Lemony Zucchini With Sour Cream and Dill on beige fabric

Giving chunky zucchini pieces a hard sear develops lots of texture and color while minimizing sogginess. The dilly sour cream provides a garlicky counterpart.

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July 14

Sweet, savory plum salad

Is it my imagination or are the plums and peaches the best they’ve been in years? I can’t get enough, raw, baked, or tossed into salads. If you prefer the latter, this Plum Salad with Black Pepper and Parmesan Salad by food director Chris Morocco can’t be beat. Bright and colorful, it comes together in no time and little effort. Simply mix plums, black pepper, Parmesan, a touch of honey, and sherry vinegar together and you’ve got a side salad, a potluck contribution, or a perfect snack. If you find yourself polishing off a whole bowl in one sitting, that's ok. ’Tis the season. —Dawn Davis, editor in chief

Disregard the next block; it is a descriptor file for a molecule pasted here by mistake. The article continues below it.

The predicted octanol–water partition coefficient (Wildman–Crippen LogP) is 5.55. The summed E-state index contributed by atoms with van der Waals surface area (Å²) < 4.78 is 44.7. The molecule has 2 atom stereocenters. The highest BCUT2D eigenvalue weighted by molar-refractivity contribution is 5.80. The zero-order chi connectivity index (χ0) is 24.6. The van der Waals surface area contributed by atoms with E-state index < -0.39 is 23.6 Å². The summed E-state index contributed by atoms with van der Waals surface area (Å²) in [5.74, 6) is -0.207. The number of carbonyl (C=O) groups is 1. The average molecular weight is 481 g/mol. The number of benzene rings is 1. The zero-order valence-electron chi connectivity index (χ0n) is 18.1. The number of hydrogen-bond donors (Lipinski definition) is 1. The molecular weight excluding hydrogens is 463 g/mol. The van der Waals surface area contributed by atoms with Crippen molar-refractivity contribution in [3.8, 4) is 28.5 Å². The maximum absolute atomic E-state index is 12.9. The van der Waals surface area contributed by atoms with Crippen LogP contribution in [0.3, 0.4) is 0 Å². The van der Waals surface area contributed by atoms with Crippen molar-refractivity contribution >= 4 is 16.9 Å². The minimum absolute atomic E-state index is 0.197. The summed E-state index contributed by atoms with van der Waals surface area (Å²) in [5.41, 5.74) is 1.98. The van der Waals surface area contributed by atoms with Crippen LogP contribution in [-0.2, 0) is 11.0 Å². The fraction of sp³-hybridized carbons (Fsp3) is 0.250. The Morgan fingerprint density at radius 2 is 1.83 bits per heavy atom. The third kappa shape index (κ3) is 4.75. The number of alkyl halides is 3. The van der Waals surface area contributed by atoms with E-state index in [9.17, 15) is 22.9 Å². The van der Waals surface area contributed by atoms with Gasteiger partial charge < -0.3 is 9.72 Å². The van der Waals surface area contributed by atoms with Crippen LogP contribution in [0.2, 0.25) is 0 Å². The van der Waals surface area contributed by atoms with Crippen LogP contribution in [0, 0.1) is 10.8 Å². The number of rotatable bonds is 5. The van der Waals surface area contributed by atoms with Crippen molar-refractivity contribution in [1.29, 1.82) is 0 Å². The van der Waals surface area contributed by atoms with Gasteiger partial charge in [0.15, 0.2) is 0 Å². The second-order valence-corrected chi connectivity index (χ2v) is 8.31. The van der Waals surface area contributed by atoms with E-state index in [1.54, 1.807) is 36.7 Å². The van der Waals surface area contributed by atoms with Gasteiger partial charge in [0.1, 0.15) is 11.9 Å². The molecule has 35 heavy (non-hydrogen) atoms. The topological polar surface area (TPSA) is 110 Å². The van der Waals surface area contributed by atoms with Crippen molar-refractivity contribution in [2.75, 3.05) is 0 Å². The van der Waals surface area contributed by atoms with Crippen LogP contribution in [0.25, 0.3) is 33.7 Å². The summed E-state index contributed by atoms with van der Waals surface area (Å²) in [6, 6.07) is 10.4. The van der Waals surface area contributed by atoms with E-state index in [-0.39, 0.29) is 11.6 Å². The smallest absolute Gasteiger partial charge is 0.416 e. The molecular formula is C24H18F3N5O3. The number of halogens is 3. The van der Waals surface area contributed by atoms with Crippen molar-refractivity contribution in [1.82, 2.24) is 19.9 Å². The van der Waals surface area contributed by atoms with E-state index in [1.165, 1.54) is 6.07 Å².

Large plated fruit salad with sliced plums and jagged Parmesan shavings topped with olive oil and black pepper.

A savory fruit salad that holds its own at the dinner table.

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No-fry popcorn chicken